Cystectomy as an Option for Interstitial Cystitis
Bladder removal, called a cystectomy, is another interstitial cystitis surgical option. However, it is used infrequently.
Once the bladder has been removed, different methods can be used to reroute the urine. In most cases, ureters are attached to a piece of colon that opens onto the skin of the abdomen. This procedure is called a urostomy, and the opening is called a stoma. Urine empties through the stoma into a bag outside the body.
Some urologists are using a second technique that also requires a stoma, but allows urine to be stored in a pouch inside the abdomen. At intervals throughout the day, the patient puts a catheter into the stoma and empties the pouch. Patients with either type of urostomy must be careful to keep the area in and around the stoma clean to prevent infection. Serious potential complications may include kidney infection and small bowel obstruction.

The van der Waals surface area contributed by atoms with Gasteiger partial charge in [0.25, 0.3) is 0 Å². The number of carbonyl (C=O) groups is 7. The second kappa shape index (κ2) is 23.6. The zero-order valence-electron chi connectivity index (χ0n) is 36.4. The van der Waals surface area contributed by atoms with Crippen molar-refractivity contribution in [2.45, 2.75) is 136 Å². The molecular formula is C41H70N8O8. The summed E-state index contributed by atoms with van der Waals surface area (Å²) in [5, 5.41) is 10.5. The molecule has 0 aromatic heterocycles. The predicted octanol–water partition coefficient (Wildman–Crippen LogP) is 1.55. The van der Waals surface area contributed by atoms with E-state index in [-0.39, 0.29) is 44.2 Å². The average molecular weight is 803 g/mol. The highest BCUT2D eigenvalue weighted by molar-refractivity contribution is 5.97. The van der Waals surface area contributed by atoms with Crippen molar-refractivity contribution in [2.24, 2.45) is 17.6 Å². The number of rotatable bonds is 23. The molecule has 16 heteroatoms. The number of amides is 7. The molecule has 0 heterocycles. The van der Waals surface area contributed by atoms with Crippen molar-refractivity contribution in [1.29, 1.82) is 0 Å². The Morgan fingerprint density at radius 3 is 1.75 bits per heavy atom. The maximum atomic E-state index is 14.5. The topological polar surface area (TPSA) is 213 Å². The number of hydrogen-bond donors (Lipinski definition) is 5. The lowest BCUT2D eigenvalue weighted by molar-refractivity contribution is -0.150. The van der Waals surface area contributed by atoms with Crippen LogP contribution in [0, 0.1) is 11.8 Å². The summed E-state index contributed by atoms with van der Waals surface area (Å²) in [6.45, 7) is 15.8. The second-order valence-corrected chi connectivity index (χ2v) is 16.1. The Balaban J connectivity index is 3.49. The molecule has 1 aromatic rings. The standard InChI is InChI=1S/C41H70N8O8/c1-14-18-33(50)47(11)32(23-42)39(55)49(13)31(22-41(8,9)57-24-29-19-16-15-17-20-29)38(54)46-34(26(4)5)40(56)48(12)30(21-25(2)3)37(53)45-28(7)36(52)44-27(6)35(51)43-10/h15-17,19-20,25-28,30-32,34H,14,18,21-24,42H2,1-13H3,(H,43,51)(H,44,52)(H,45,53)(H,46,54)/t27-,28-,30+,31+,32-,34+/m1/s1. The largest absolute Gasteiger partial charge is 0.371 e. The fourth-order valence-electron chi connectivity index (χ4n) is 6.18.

A third method to reroute urine involves making a new bladder from a piece of the patient's colon and attaching it to the urethra. After healing, the patient may be able to empty the newly formed bladder by voiding at scheduled times or by inserting a catheter into the urethra. Only a few surgeons have the special training and expertise needed to perform this interstitial cystitis surgery.
Even after total bladder removal, some patients still experience variable symptoms of interstitial cystitis in the form of phantom pain. Therefore, the decision to undergo a cystectomy should be made only after testing all alternative methods and after seriously considering the potential outcome.